I remind the Committee that with this we are discussing the following amendments: No. 5, in
clause 12, page 8, line 42, leave out
'in the interests of maintaining security or good order'
'because of his serious misconduct or with his consent, for his own protection, or, in the interests of maintaining security'.
No. 19, in
clause 12, page 9, line 4, at end insert
'where a prisoner is transferred under subsection 2A, the jurisdiction which imposed a custodial sentence will be responsible for determining the date of release of the prisoner except where this is delayed by reason of his misconduct.'.
No. 20, in
clause 12, page 9, line 4, at end insert
'because of his serious misconduct or, with his consent, for his own protection.'.
No. 21, in
clause 12, page 9, line 22, at end insert—
'The Secretary of State shall lay before Parliament a report each year giving the number of orders made under section 2A of Schedule 1 to the Crime (sentences) Act 1997 (c.43) (transfer of prisoners within the British Islands).The report shall set out the reasons for which the orders were made.'.
Before the Committee adjourned this morning, I was drawing my remarks to a close. The Minister gave us the benefit of a description of a situation in which the power under clause 12 to transfer prisoners would be most useful. He described a prisoner who had not been convicted of a misdemeanour but who was clearly the ringleader and was involved in planning and directing others. He said that, for the good order of the prison, that person would best be removed.
However, the Select Committee on Northern Ireland Affairs, some of whose members are present and may cast further light on their deliberations, had fears about precisely such a course of action, which prompted its recommendation. The person described is precisely the sort of person for whom there might be a great deal of support were the proposed action taken, and agitation might result. That is the key issue. My understanding of the Select Committee report is that, if a ringleader was identified in that way and transferred out of the prison, it would lead to agitation that could set the whole prison alight, as it were, whether through a dirty protest, a hunger strike or
whatever. It was for that reason that the Select Committee advised such caution.
I understand the problems associated with the issue, but I hope that the Minister will take the opportunity to place on record the Government's commitment to the sanction and indicate with what caution or robustness they would use it in such circumstances. I hope that we will at least get on the record some indication of their appreciation of the Select Committee's concern.
I was a member of the Select Committee that produced the report to which the hon. Gentleman refers. As he suggests, a difficult situation has arisen. Many of us felt that the step that we are discussing should not have been taken, but now that it has been, we are in the awkward circumstance of having to get it right. He was right to table probing amendments to ensure that the Minister responds to these rather awkward conditions. The dangers to which the Select Committee pointed exist, and what should we do in such conditions?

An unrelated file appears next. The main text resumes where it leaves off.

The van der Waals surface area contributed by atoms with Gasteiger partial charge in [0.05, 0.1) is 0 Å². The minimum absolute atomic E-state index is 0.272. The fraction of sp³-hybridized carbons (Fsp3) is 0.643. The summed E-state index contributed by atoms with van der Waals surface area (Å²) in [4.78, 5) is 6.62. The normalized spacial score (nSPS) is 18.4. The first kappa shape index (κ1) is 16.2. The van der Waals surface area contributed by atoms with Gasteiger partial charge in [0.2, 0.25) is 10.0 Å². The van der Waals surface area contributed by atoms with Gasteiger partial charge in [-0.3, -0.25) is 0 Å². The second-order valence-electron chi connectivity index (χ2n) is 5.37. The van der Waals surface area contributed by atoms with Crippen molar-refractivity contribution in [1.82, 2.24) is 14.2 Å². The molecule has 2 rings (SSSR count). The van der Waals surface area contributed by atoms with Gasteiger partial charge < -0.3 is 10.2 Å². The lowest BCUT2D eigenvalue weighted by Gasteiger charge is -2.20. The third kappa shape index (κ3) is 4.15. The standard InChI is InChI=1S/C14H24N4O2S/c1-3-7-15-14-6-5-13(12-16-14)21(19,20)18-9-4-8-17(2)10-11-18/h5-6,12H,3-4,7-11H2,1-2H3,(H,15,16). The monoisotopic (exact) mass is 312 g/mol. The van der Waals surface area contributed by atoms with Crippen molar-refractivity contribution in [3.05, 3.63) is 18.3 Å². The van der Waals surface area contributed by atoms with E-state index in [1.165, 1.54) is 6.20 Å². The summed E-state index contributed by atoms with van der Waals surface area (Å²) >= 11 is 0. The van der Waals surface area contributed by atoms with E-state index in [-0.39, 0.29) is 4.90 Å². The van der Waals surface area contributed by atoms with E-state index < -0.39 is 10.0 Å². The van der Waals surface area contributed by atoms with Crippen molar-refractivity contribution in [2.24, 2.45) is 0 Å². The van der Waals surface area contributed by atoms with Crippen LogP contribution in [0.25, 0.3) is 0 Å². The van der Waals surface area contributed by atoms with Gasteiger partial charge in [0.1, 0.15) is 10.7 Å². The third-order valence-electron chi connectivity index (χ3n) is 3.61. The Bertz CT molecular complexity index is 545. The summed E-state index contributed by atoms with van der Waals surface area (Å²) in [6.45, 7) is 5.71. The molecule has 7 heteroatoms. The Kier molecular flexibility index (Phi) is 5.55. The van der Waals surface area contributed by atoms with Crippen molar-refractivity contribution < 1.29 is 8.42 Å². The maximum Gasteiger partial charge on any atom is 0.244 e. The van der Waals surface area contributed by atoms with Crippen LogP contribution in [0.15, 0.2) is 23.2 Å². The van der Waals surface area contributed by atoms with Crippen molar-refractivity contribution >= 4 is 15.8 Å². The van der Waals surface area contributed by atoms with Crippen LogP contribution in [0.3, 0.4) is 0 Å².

I thank colleagues for the thoughtful way in which they have addressed this difficult issue. Everyone has recognised the difficulties associated with any course of action, as well as with inaction. I assure hon. Members that the decision to transfer prisoners will be made by Ministers who are conscious of the background to individual cases and alert to any ulterior motives that may lie behind a prisoner's disruptive behaviour. I stress that it is envisaged that the power will be used sparingly and will be subject to regular review. Prisoners will be returned to Northern Ireland at the earliest opportunity unless there are compelling reasons why that should not happen.
I apologise for interrupting the Minister. Before he concludes his comments, will he turn from politician to historian and contemplate the fact that a significant dimension of problems was added to the so-called troubles by previous Governments taking precisely this type of decision? Will he include in his comments an awareness of that fact and assure us that the mistakes of the past are not being repeated?
I have outlined that there are consequences of inaction as well as of action. Northern Ireland Ministers realise more than most that the hand of history lies on them, and they consider precedents, as those in the Select Committee that made the recommendations would have done; indeed, all of them were extremely experienced in such matters, not least the Chairman. We recognise the difficulties of any course of action, but we think that the provision strikes the right balance and is prudent.